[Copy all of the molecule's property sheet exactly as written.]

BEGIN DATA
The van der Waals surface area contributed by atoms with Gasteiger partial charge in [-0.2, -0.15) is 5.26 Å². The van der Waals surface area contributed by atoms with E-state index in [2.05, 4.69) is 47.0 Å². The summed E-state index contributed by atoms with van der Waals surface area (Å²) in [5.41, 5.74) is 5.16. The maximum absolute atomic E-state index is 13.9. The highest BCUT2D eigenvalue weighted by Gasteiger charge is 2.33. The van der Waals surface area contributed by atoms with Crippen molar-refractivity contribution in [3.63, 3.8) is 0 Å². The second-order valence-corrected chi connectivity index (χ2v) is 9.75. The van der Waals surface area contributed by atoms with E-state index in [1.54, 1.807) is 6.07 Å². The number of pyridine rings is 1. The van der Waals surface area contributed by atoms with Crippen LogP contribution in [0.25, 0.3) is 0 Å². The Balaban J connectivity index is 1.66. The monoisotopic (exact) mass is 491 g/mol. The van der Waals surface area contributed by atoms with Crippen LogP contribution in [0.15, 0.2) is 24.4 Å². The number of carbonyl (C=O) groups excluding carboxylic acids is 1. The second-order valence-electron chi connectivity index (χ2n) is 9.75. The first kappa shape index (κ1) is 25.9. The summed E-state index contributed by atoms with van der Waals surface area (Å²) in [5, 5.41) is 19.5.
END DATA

The van der Waals surface area contributed by atoms with Gasteiger partial charge in [-0.2, -0.15) is 5.26 Å². The van der Waals surface area contributed by atoms with E-state index in [2.05, 4.69) is 47.0 Å². The summed E-state index contributed by atoms with van der Waals surface area (Å²) in [5.41, 5.74) is 5.16. The maximum absolute atomic E-state index is 13.9. The highest BCUT2D eigenvalue weighted by Gasteiger charge is 2.33. The van der Waals surface area contributed by atoms with Crippen molar-refractivity contribution in [3.63, 3.8) is 0 Å². The second-order valence-corrected chi connectivity index (χ2v) is 9.75. The van der Waals surface area contributed by atoms with E-state index in [1.54, 1.807) is 6.07 Å². The number of pyridine rings is 1. The van der Waals surface area contributed by atoms with Crippen LogP contribution in [0.25, 0.3) is 0 Å². The Balaban J connectivity index is 1.66. The monoisotopic (exact) mass is 491 g/mol. The van der Waals surface area contributed by atoms with Crippen LogP contribution in [0.15, 0.2) is 24.4 Å². The number of carbonyl (C=O) groups excluding carboxylic acids is 1. The second-order valence-electron chi connectivity index (χ2n) is 9.75. The first kappa shape index (κ1) is 25.9. The summed E-state index contributed by atoms with van der Waals surface area (Å²) in [5, 5.41) is 19.5.